“The run we were set up for last night was a .75 until I screwed it up,” he admitted prior to the day's first qualifying session. “I rolled the throttle instead of stomping it, so that messes up the timing of everything, the way the motor goes up and the fuel system starts to go. I screwed it up The good thing is that ‘Grubby’ [crew chief David Grubnic] was a driver and he knows. I don’t see way we couldn’t go better than [the 3.77] easy with these conditions.” [He was right; they went 3.73 in Q3.]

Like everyone, Millican has an opinion on the new lighter track prep that NHRA has been applying to slow the cars and less parts breakage, and, as one of the ‘middle class’ of teams, he knows that closing the balance of power between his and the mega teams is a good thing,

clay2.jpg“You say ‘middle’ team but still I think we’re a small team, because we’re a one-car team, a lot like Terry McMillen. Our problem is not power – you’ve seen what we can do [i.e., the national record], but we don’t have the inventory the big teams have so we can’t always run it hard. We are so far behind everyone in that area. We have four motors, and every one of those [Don Schumacher Racing] teams has eight motors ready to go so that they can wipe on out every run until the final. The track prep deal helps us for sure, but we wouldn’t complain about it even if it didn’t. It is what it is and everyone has to deal with it. You just have to figure it out, and it’s easier than trying to change the cars.”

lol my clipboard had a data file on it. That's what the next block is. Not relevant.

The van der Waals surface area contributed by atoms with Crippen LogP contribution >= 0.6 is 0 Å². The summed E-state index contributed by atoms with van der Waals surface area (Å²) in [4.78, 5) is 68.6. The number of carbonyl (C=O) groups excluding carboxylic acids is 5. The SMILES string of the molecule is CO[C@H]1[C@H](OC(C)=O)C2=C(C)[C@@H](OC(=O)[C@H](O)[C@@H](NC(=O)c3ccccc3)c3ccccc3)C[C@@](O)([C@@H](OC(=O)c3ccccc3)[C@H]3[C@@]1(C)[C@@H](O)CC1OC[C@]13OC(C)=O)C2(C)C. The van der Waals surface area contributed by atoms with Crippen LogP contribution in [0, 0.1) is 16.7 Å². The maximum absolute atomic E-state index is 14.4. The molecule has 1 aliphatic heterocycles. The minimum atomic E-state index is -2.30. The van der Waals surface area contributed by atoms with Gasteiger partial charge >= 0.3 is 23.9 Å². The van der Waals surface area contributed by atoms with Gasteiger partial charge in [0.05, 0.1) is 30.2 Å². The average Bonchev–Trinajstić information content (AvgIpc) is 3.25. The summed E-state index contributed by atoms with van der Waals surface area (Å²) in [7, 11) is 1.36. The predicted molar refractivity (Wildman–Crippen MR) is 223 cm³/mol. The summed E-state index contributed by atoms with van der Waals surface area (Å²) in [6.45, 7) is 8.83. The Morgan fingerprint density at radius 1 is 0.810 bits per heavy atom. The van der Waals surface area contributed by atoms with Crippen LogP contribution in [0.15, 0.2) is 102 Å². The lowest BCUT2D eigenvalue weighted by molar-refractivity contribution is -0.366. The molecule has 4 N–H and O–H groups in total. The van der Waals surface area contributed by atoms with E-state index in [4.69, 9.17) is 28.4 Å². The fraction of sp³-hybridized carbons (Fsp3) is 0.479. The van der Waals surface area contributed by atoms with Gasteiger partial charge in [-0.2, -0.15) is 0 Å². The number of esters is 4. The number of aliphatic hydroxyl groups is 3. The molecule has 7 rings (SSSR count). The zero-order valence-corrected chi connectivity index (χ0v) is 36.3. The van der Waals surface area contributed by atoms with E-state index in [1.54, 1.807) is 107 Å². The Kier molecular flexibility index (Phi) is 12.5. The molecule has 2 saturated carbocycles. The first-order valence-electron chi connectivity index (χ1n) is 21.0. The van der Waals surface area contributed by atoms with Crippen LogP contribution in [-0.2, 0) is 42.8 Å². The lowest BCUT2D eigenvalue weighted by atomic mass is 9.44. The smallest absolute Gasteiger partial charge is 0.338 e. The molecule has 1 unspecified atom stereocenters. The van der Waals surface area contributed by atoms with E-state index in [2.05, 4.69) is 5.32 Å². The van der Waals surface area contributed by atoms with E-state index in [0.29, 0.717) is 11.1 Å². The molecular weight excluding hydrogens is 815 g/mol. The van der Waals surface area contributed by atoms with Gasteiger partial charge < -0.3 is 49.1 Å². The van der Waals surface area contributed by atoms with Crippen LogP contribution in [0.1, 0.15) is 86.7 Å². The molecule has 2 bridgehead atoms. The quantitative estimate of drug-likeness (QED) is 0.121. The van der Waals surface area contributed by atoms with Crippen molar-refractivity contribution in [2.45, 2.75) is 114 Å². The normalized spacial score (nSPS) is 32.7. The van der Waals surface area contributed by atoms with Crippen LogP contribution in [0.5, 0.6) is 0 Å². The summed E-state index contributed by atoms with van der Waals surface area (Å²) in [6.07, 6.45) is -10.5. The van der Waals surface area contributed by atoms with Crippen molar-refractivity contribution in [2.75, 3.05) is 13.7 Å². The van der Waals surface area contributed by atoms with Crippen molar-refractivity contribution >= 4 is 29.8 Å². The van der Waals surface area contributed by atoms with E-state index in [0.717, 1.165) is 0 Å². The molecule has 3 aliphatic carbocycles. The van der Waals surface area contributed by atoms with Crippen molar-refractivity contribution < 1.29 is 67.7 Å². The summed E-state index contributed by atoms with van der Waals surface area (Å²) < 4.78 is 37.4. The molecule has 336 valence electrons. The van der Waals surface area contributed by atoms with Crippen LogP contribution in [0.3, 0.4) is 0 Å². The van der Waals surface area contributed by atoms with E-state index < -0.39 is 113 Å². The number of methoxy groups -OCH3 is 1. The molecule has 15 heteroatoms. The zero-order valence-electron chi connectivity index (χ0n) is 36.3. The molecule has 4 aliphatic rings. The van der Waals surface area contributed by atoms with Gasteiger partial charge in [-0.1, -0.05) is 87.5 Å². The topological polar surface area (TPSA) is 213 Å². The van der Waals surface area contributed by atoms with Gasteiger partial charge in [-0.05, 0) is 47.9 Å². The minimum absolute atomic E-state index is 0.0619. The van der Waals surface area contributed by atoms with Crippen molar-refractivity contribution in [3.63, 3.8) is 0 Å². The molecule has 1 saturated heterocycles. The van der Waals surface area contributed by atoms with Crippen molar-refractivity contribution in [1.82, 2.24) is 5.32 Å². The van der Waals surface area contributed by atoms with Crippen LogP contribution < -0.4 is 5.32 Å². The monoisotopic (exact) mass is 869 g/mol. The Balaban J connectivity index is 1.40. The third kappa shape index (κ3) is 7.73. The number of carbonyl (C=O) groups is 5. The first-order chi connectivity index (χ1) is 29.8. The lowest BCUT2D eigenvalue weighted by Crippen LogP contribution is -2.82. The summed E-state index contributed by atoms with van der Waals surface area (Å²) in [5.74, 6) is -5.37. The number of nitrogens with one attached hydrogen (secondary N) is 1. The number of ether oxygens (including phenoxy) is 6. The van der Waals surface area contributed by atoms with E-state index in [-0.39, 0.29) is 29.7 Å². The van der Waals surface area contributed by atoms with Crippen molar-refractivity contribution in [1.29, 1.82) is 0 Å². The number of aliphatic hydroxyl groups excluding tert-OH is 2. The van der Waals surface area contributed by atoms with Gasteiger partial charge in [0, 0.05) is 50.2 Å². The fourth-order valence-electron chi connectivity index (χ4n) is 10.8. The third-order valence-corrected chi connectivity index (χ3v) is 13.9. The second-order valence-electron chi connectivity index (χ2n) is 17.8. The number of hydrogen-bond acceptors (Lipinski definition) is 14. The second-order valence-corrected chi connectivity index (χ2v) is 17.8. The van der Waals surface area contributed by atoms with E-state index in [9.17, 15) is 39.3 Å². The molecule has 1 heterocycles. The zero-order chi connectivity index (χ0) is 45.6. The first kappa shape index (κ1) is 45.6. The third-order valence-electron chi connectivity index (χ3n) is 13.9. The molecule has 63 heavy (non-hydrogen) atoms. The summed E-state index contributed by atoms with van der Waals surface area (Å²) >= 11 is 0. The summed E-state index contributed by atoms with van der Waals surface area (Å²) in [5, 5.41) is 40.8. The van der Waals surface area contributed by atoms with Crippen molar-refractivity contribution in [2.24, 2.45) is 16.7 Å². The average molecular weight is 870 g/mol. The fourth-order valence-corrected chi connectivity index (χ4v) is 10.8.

Sharp-eyed fans may have noticed that the Doug Stringer-owned car is bannering StrutMasters in the prime position at this event instead of PartsPlus, a nice reward for StrustMasters owner Chip Lofton, who has been a longtime backer of the team.

“We’ve had StrutMasters on car forever, and because we don’t have Parts Plus folks out here this weekend, we let him have it,” said Millican. “Chip is such a cool dude. He started as a small company that made a shock and spring system to replace the old worn-out air-bag suspension in those old Lincolns and BMWs where it would cost you more than the car was worth to replace the old system. He put them on eBay and they sold like crazy. Now he’s got 20-30 people working for him and a big warehouse. We’re excited to have his company big on the car this weekend.”